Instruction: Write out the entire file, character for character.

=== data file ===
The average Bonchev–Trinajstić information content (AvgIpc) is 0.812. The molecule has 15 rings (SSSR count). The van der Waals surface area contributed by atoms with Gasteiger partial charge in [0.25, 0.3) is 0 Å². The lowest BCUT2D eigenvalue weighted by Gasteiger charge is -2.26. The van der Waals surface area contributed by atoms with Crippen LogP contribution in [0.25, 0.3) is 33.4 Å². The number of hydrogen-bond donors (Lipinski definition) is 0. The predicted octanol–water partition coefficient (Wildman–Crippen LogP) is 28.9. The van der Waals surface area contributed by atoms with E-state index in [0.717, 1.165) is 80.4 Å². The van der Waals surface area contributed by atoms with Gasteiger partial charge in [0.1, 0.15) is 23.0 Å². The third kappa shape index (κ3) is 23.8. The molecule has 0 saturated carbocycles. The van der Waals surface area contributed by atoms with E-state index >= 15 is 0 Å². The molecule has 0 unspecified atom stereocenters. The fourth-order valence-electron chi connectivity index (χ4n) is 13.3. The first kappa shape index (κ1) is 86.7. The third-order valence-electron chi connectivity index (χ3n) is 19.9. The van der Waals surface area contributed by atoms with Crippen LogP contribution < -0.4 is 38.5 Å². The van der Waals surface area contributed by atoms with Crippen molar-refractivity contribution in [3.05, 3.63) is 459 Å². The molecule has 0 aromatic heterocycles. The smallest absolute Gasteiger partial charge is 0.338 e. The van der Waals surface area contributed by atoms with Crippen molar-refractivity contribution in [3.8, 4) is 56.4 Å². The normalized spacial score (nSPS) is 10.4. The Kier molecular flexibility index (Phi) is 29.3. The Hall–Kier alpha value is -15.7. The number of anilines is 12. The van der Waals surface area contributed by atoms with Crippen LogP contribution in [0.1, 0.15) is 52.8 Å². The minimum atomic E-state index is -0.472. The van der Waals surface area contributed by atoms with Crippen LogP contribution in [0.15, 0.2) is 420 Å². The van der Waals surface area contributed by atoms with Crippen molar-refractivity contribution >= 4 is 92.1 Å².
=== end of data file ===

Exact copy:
The average Bonchev–Trinajstić information content (AvgIpc) is 0.812. The molecule has 15 rings (SSSR count). The van der Waals surface area contributed by atoms with Gasteiger partial charge in [0.25, 0.3) is 0 Å². The lowest BCUT2D eigenvalue weighted by Gasteiger charge is -2.26. The van der Waals surface area contributed by atoms with Crippen LogP contribution in [0.25, 0.3) is 33.4 Å². The number of hydrogen-bond donors (Lipinski definition) is 0. The predicted octanol–water partition coefficient (Wildman–Crippen LogP) is 28.9. The van der Waals surface area contributed by atoms with E-state index in [0.717, 1.165) is 80.4 Å². The van der Waals surface area contributed by atoms with Gasteiger partial charge in [0.1, 0.15) is 23.0 Å². The third kappa shape index (κ3) is 23.8. The molecule has 0 saturated carbocycles. The van der Waals surface area contributed by atoms with E-state index >= 15 is 0 Å². The molecule has 0 unspecified atom stereocenters. The fourth-order valence-electron chi connectivity index (χ4n) is 13.3. The first kappa shape index (κ1) is 86.7. The third-order valence-electron chi connectivity index (χ3n) is 19.9. The van der Waals surface area contributed by atoms with Crippen LogP contribution < -0.4 is 38.5 Å². The van der Waals surface area contributed by atoms with Crippen molar-refractivity contribution in [3.05, 3.63) is 459 Å². The molecule has 0 aromatic heterocycles. The smallest absolute Gasteiger partial charge is 0.338 e. The van der Waals surface area contributed by atoms with Crippen molar-refractivity contribution in [3.8, 4) is 56.4 Å². The normalized spacial score (nSPS) is 10.4. The Kier molecular flexibility index (Phi) is 29.3. The Hall–Kier alpha value is -15.7. The number of anilines is 12. The van der Waals surface area contributed by atoms with Crippen LogP contribution in [0.1, 0.15) is 52.8 Å². The minimum atomic E-state index is -0.472. The van der Waals surface area contributed by atoms with Crippen LogP contribution in [0.15, 0.2) is 420 Å². The van der Waals surface area contributed by atoms with Crippen molar-refractivity contribution >= 4 is 92.1 Å².